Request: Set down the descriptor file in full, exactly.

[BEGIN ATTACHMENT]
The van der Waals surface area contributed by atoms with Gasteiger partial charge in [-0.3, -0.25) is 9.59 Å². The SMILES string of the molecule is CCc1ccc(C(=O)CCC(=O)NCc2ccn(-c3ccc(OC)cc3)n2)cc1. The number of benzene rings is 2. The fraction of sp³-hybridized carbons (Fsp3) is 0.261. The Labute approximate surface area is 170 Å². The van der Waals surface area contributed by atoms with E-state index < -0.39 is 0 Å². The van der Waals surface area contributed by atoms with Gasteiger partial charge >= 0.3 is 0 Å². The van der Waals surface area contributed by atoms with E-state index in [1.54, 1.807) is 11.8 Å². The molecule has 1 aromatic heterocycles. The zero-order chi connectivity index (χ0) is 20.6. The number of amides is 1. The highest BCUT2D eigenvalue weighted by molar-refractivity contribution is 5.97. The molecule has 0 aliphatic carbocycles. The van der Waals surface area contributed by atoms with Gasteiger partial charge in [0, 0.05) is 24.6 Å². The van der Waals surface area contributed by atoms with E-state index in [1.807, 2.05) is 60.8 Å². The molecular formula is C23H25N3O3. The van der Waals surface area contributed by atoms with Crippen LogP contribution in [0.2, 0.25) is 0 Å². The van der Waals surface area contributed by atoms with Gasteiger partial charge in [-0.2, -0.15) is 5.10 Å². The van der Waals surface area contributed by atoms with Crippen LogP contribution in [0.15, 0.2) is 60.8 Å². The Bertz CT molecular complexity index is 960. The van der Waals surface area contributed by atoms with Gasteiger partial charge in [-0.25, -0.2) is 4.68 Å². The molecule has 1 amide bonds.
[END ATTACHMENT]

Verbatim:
The van der Waals surface area contributed by atoms with Gasteiger partial charge in [-0.3, -0.25) is 9.59 Å². The SMILES string of the molecule is CCc1ccc(C(=O)CCC(=O)NCc2ccn(-c3ccc(OC)cc3)n2)cc1. The number of benzene rings is 2. The fraction of sp³-hybridized carbons (Fsp3) is 0.261. The Labute approximate surface area is 170 Å². The van der Waals surface area contributed by atoms with E-state index < -0.39 is 0 Å². The van der Waals surface area contributed by atoms with Gasteiger partial charge >= 0.3 is 0 Å². The van der Waals surface area contributed by atoms with E-state index in [1.54, 1.807) is 11.8 Å². The molecule has 1 aromatic heterocycles. The zero-order chi connectivity index (χ0) is 20.6. The number of amides is 1. The highest BCUT2D eigenvalue weighted by molar-refractivity contribution is 5.97. The molecule has 0 aliphatic carbocycles. The van der Waals surface area contributed by atoms with Gasteiger partial charge in [0, 0.05) is 24.6 Å². The van der Waals surface area contributed by atoms with E-state index in [1.807, 2.05) is 60.8 Å². The molecular formula is C23H25N3O3. The van der Waals surface area contributed by atoms with Crippen LogP contribution in [0.2, 0.25) is 0 Å². The van der Waals surface area contributed by atoms with Gasteiger partial charge in [-0.2, -0.15) is 5.10 Å². The van der Waals surface area contributed by atoms with Crippen LogP contribution in [0.15, 0.2) is 60.8 Å². The Bertz CT molecular complexity index is 960. The van der Waals surface area contributed by atoms with Gasteiger partial charge in [-0.25, -0.2) is 4.68 Å². The molecule has 1 amide bonds.